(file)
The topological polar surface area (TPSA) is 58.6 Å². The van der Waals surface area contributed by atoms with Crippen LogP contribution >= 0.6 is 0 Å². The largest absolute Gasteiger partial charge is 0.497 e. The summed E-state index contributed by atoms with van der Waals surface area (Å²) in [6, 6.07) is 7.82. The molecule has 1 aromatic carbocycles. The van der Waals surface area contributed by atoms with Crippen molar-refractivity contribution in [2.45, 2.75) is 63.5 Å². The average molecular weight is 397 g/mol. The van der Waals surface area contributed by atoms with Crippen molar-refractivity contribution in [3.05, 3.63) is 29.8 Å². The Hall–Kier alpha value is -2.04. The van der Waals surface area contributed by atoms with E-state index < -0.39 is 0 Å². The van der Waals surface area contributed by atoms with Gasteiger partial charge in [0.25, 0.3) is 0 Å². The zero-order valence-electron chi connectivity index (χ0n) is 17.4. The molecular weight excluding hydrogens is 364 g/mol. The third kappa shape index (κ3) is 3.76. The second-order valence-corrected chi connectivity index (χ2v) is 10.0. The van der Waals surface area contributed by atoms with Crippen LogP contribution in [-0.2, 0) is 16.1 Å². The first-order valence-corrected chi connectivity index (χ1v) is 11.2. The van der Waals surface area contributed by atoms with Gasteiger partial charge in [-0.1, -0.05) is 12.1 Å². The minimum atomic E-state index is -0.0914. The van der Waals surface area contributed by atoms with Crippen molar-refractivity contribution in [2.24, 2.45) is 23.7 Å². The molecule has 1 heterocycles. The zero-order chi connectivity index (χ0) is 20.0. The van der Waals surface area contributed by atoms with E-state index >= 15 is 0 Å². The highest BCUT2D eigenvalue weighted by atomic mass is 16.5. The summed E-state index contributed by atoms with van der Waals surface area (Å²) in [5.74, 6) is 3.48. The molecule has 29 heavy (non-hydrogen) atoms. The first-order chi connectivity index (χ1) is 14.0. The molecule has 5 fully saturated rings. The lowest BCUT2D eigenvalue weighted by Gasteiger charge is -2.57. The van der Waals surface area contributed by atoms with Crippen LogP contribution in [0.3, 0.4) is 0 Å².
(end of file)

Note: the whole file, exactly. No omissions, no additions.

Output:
The topological polar surface area (TPSA) is 58.6 Å². The van der Waals surface area contributed by atoms with Crippen LogP contribution >= 0.6 is 0 Å². The largest absolute Gasteiger partial charge is 0.497 e. The summed E-state index contributed by atoms with van der Waals surface area (Å²) in [6, 6.07) is 7.82. The molecule has 1 aromatic carbocycles. The van der Waals surface area contributed by atoms with Crippen molar-refractivity contribution in [2.45, 2.75) is 63.5 Å². The average molecular weight is 397 g/mol. The van der Waals surface area contributed by atoms with Crippen molar-refractivity contribution in [3.05, 3.63) is 29.8 Å². The Hall–Kier alpha value is -2.04. The van der Waals surface area contributed by atoms with E-state index < -0.39 is 0 Å². The van der Waals surface area contributed by atoms with Gasteiger partial charge in [0.25, 0.3) is 0 Å². The zero-order valence-electron chi connectivity index (χ0n) is 17.4. The molecular weight excluding hydrogens is 364 g/mol. The third kappa shape index (κ3) is 3.76. The second-order valence-corrected chi connectivity index (χ2v) is 10.0. The van der Waals surface area contributed by atoms with Crippen LogP contribution in [-0.2, 0) is 16.1 Å². The first-order valence-corrected chi connectivity index (χ1v) is 11.2. The van der Waals surface area contributed by atoms with Gasteiger partial charge in [-0.1, -0.05) is 12.1 Å². The minimum atomic E-state index is -0.0914. The van der Waals surface area contributed by atoms with Crippen molar-refractivity contribution in [2.24, 2.45) is 23.7 Å². The molecule has 1 heterocycles. The zero-order chi connectivity index (χ0) is 20.0. The van der Waals surface area contributed by atoms with E-state index >= 15 is 0 Å². The highest BCUT2D eigenvalue weighted by atomic mass is 16.5. The summed E-state index contributed by atoms with van der Waals surface area (Å²) in [5.74, 6) is 3.48. The molecule has 29 heavy (non-hydrogen) atoms. The first-order chi connectivity index (χ1) is 14.0. The molecule has 5 fully saturated rings. The lowest BCUT2D eigenvalue weighted by Gasteiger charge is -2.57. The van der Waals surface area contributed by atoms with Crippen LogP contribution in [0.3, 0.4) is 0 Å².